I’ve not played Nethack, but that one seems to have the complexity of simulation for more creative play. Then again, it also appears, from the outside, to be a game of character builds and mastering mechanics, but I could be wrong.

I’d like to someday make my own rogue clone, but I’m not really sure what I’d change. The balance of game elements, simplicity, depth seems pretty much spot on.

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For the style I play, survival games like Subnautica and No Man’s Sky are basically what I want out of OSR- emergent gameplay, exploration and item-based problem solving. What they lack for me is tactical infinity and more social/faction aspects but other than that the scratch the itch.


I like Conan Exiles a lot, but I play solo and always get bored a couple hours in. It makes me want to play a wilderness survival TTRPG. It would make a nice mini-domain game with the players working around their camp, managing food, wood, getting resources, hunting.

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I am imagining something very specific here: imagine the gameplay of an entire series of SSI Gold Box games (or Forgotten Realms Unilimted Adventures), the character creation (without cheating), the exploration and the combat. More modern graphics, of course.

The Overworld Map is procedurally generated with 2-3 towns out of 5-6 different styles (video/audio, encounter tables, types of NPC and vendor) and 4-5 different dungeons out of 11-12 different styles (again A/V, encounter tables, types of trap and loot). From the jump, you can choose to go straight into the dungeon, explore the wilderness, or try to find an adventure hook in town. Basically, no matter which of these you go with, it will eventually lead to several suggestions/opportunities to go do something else.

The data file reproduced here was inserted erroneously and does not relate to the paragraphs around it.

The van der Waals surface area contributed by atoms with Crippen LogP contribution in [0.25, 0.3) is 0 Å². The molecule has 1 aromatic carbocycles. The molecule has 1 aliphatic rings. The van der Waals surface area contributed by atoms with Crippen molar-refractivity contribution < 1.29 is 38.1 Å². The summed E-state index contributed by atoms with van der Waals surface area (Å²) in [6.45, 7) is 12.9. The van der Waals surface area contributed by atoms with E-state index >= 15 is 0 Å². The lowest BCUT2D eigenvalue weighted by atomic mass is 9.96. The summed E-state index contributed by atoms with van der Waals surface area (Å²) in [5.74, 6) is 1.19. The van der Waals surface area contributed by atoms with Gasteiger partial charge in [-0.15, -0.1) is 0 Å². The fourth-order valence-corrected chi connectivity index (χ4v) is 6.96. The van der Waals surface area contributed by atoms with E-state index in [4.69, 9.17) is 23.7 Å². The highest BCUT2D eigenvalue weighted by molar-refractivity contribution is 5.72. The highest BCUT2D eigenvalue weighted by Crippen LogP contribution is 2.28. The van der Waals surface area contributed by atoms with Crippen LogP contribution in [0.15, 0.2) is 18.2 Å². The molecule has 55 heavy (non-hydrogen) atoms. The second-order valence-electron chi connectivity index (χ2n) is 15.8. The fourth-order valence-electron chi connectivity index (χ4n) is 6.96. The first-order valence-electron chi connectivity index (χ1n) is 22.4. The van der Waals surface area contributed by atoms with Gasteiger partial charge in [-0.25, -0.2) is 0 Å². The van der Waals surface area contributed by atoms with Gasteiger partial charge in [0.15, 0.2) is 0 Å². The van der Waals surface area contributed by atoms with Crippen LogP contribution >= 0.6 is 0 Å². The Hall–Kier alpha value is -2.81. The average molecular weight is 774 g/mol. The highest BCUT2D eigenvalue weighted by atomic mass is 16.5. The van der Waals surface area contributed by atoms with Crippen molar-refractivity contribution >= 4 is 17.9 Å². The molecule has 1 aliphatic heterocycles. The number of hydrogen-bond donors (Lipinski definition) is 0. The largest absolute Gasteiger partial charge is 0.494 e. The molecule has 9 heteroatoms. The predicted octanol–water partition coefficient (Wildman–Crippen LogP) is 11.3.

And then it’d have a version of the quest system from Pirates of Realmspace (but, y’know, good) that take the form of NPCs promising you some reward to go do the thing and then come back. And completing the quests builds up hidden stats that unlock different quests that build up to multiple possible endgame scenarios.

… and that’s all I’ve got, though I like what other people are saying. I feel like everything after this basic premise is polishing up and diversifying the core crawling and questing mechanics to make it feel closer to an authentic old-school sandbox game.

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I’m skimming through this thread, and maybe I’m missing something, but has nobody suggested games like Minecraft and Terraria? They’re open-ended, little to no overt storytelling but lots of environmental storytelling, you have RPG elements as well as resource management, dungeon crawling, etc., gear and loot, domain play. Really the only thing you don’t have are NPCs, but those kinds of interactive social systems are the ones that would arguably be most difficult to translate to a videogame anyway (imo it is not currently possible to do, it would require an AI GM of a level of functionality that does not currently exist afaik…)


Occidental Heroes has very OSR vibes imo.

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I’ve always wanted an RPG crafting system that gives me the same feeling as modded Minecraft - mixing tech items with magic items.

I’ve also wanted a video game that lets me overcome challenges through cleverness rather than following a defined procedure, but that tech isn’t available yet.


To expand upon what @quantum_metaphysics said previously, I think Minecraft does a great job of allowing players to be clever instead of defining avenues of ‘victory’. Albeit unrealistic, the sandbox engine allows players to exploit the environment and construct situations that the game-world has to respond to. That is to say it’s not just a matter of the game having resource management etc.: more than any other game I can think of, Minecraft’s open systems allow the player to act dynamically and creatively.